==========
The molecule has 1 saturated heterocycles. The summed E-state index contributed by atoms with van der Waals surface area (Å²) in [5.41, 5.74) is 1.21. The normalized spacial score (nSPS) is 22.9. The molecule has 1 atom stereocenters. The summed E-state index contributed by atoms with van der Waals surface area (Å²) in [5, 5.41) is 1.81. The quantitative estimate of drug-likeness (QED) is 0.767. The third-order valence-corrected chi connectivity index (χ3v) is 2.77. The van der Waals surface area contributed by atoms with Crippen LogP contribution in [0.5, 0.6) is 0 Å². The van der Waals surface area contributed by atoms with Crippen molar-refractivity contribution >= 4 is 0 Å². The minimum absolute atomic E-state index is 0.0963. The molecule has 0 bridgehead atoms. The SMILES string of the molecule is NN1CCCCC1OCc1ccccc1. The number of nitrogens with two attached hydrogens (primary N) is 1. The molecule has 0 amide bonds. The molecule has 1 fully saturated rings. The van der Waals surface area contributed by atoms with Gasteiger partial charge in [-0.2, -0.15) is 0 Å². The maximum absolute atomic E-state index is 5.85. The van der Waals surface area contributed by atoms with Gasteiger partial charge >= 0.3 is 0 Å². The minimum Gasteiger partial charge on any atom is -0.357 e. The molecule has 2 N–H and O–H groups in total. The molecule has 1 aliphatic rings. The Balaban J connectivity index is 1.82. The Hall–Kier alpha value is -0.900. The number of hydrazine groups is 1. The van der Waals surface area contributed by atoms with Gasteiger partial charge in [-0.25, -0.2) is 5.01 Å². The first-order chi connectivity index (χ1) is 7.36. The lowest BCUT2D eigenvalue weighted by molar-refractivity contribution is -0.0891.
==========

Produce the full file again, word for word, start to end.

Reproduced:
The molecule has 1 saturated heterocycles. The summed E-state index contributed by atoms with van der Waals surface area (Å²) in [5.41, 5.74) is 1.21. The normalized spacial score (nSPS) is 22.9. The molecule has 1 atom stereocenters. The summed E-state index contributed by atoms with van der Waals surface area (Å²) in [5, 5.41) is 1.81. The quantitative estimate of drug-likeness (QED) is 0.767. The third-order valence-corrected chi connectivity index (χ3v) is 2.77. The van der Waals surface area contributed by atoms with Crippen LogP contribution in [0.5, 0.6) is 0 Å². The van der Waals surface area contributed by atoms with Crippen molar-refractivity contribution >= 4 is 0 Å². The minimum absolute atomic E-state index is 0.0963. The molecule has 0 bridgehead atoms. The SMILES string of the molecule is NN1CCCCC1OCc1ccccc1. The number of nitrogens with two attached hydrogens (primary N) is 1. The molecule has 0 amide bonds. The molecule has 1 fully saturated rings. The van der Waals surface area contributed by atoms with Gasteiger partial charge in [-0.2, -0.15) is 0 Å². The maximum absolute atomic E-state index is 5.85. The van der Waals surface area contributed by atoms with Gasteiger partial charge >= 0.3 is 0 Å². The minimum Gasteiger partial charge on any atom is -0.357 e. The molecule has 2 N–H and O–H groups in total. The molecule has 1 aliphatic rings. The Balaban J connectivity index is 1.82. The Hall–Kier alpha value is -0.900. The number of hydrazine groups is 1. The van der Waals surface area contributed by atoms with Gasteiger partial charge in [-0.25, -0.2) is 5.01 Å². The first-order chi connectivity index (χ1) is 7.36. The lowest BCUT2D eigenvalue weighted by molar-refractivity contribution is -0.0891.